The importance of the Holocaust to the self-understanding and postwar historical narratives of North American and European states, and not unimportantly to those of the state of Israel, has had the effect of shutting off certain kinds of discussion of the Nazi genocide while promoting certain others.
The latter include first-hand testimony of the victims relating to experiences in Nazi-driven and controlled processes ranging from dissimilation to extermination.
These are of crucial importance, both because they form the basis of a minute understanding of the Nazi project of mass extermination and racial purity, and also because they record and pay homage to the suffering of those who experience it.
But there has also been a process of reduction associated with this. There is a strong impulse from some quarters to focus on the specificity of the Holocaust both within the Nazi project and with respect to other instances of genocide both before and since.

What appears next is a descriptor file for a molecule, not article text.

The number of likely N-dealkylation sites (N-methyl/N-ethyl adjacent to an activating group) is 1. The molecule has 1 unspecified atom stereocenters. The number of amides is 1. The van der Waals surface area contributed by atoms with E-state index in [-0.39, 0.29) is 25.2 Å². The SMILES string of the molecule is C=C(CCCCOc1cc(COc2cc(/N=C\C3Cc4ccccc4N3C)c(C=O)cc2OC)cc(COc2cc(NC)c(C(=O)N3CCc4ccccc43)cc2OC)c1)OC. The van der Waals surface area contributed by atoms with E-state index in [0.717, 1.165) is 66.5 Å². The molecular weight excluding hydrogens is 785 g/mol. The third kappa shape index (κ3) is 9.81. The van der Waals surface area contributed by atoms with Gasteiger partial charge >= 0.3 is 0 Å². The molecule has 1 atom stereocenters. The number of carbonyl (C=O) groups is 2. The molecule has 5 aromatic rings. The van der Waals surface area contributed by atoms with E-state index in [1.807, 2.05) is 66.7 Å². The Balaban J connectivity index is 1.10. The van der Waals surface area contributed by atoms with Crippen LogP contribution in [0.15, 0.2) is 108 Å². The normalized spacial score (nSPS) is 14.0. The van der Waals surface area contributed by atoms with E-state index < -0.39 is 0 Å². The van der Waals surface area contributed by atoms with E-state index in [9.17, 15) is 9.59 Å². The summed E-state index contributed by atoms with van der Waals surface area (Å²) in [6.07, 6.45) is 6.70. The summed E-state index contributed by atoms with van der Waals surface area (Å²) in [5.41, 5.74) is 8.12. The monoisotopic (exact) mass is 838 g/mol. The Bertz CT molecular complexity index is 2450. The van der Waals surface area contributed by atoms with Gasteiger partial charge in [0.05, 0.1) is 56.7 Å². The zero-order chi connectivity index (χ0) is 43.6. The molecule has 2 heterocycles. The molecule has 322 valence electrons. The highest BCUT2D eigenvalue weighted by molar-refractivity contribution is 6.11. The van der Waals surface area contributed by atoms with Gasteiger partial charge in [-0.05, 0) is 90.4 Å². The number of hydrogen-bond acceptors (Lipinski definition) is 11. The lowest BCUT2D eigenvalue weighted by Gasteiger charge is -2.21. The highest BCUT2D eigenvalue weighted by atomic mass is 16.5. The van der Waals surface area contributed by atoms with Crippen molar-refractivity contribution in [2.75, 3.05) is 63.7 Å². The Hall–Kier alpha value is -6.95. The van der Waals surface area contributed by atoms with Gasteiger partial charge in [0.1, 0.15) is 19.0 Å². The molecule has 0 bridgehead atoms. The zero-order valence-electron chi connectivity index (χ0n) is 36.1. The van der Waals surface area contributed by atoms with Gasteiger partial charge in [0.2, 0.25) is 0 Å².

In part, this is a natural response to the complexity of the events in question. The Holocaust was a part of broader patterns and institutions of political and racial oppression. Some of these were specific to the mass murder of Jews, such as the Aktion Reinhard extermination camps in Poland (Bełżec, Sobibor, and Treblinka.)
Others, such as the concentration camps within the borders of the Reich (Dachau, Buchenwald, Bergen-Belsen, Sachsenhausen, etc.) touched on both the Holocaust proper and the oppression and murder of political opponents, gays and lesbians, Sinti and Roma people, and a range of others perceived to be enemies of the regime, or racially inferior, or both.
One important effect of the concern with specificity has been a corresponding rejection of comparison between the Holocaust, or Nazi repression and extermination more generally, and other historical events.